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Are there any structure like "I would rather not to do something" which is valid ? I don't know why but it seems OK for me.

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In English verbs, "to do" is implicit. Adding it with a verb would lead to two verbs in the same sentence serving essentially the same grammatical function. For example:

I would rather not fight

This makes perfect sense, with no need to specify that the verb is being done.

Compare:

I would rather not to do fight

Both "do" and "fight" are verbs, making this redundant and incorrect.


There is a case where this structure might come up in English. That case is if the thing being done is not a verb, but rather a noun. In that case, an actual verb ("do") must be used. For example:

I would rather not to do Yoga

In this sentence, "do" becomes the verb.

However, "to do" would still sound awkward to most English speakers. It is not incorrect, but sounds overly formal. You might imagine it being said in Victorian times. Instead, most people would use "do" alone or some equivalent word.

I would rather not do Yoga

Or,

I would rather not perform Yoga

  • Just for make sure , if I say "I would rather not to fight" , is it still incorrect ? – onurcanbektas Mar 21 '16 at 12:18
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    @Leth Though it's true that you can find some I'd rather not to V. in real life, it's rather rare, and I think your English teacher would mark the usage as incorrect, and it's definitely incorrect in English proficiency tests, AFAIK. – Damkerng T. Mar 21 '16 at 12:34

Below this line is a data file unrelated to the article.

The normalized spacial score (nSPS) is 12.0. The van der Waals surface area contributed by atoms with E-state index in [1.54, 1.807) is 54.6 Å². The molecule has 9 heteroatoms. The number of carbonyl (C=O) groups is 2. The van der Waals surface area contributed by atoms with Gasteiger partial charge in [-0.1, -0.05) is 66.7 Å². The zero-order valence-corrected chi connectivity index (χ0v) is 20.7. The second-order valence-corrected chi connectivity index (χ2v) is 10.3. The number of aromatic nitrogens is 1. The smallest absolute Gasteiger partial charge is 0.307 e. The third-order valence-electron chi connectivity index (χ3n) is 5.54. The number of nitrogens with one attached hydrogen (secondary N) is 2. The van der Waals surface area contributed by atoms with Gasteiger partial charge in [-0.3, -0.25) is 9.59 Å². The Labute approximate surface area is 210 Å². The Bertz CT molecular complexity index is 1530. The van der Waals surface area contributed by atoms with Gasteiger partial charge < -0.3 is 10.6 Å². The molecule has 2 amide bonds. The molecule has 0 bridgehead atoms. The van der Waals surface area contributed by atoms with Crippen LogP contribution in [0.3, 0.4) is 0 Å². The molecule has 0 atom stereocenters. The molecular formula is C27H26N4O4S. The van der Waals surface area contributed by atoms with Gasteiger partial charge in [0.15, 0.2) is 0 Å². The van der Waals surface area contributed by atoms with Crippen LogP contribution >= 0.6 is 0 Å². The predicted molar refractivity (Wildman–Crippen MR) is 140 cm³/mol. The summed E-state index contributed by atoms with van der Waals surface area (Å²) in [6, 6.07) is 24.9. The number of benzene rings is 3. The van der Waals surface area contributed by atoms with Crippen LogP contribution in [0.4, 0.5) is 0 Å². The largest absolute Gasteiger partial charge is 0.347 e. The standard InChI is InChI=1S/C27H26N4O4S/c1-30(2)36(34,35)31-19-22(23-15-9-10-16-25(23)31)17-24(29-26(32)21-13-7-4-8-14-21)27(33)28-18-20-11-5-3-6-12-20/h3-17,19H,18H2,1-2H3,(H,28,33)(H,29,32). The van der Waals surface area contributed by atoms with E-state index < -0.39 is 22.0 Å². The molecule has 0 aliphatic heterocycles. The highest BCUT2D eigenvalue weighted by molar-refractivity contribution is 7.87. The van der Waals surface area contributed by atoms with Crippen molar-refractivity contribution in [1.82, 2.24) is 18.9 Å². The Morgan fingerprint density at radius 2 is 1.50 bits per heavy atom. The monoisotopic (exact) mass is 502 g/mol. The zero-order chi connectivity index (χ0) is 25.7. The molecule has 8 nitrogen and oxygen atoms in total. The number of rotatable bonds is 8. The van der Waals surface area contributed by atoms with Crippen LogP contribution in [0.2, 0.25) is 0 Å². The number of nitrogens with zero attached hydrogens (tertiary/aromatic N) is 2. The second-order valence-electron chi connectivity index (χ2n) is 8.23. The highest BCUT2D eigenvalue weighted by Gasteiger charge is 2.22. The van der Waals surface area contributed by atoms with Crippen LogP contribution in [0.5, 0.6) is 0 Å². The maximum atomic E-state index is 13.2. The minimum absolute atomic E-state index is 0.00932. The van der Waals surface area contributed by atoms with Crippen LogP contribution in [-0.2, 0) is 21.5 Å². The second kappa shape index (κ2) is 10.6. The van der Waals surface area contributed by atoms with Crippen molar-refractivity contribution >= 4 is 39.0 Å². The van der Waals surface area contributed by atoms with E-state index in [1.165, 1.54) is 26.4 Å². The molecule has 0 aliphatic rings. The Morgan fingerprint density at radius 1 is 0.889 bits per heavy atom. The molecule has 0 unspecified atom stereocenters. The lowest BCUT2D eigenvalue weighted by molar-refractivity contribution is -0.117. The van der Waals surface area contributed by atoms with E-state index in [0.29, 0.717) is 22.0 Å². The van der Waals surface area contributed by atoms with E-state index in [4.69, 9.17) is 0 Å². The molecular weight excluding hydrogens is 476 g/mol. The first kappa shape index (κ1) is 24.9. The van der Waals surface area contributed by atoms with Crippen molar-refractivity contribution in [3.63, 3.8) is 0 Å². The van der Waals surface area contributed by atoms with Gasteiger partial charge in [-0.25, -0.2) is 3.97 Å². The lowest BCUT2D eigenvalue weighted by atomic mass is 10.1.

• but I would rather not to do Yoga is plain incorrect, rather than simply awkward, isn't it? – MAKZ Mar 21 '16 at 13:43
  • The "to" + verb combo may or may not be considered incorrect by any given person, I'm no really the sort of English person to be citing sentence structure rules (writer, not teacher). I can only tell you it often comes up, so it's worth knowing it does. I'd avoid using it if I were you, especially on tests, because those are probably going to be more stringent than actual English usage. That said, since the question was if that structure can ever make any sense - the answer is yes. – user15474 Mar 21 '16 at 22:29
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No, rather is used before a verb without to to express preference. So your sentence should be I would rather not do something, e.g. I would rather not sleep.

See all uses of rather here

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"would rather" is followed by a bare infinitive as in "I would rather kiss a frog". There are variants: would rather do/not do, would sooner do, had rather do.

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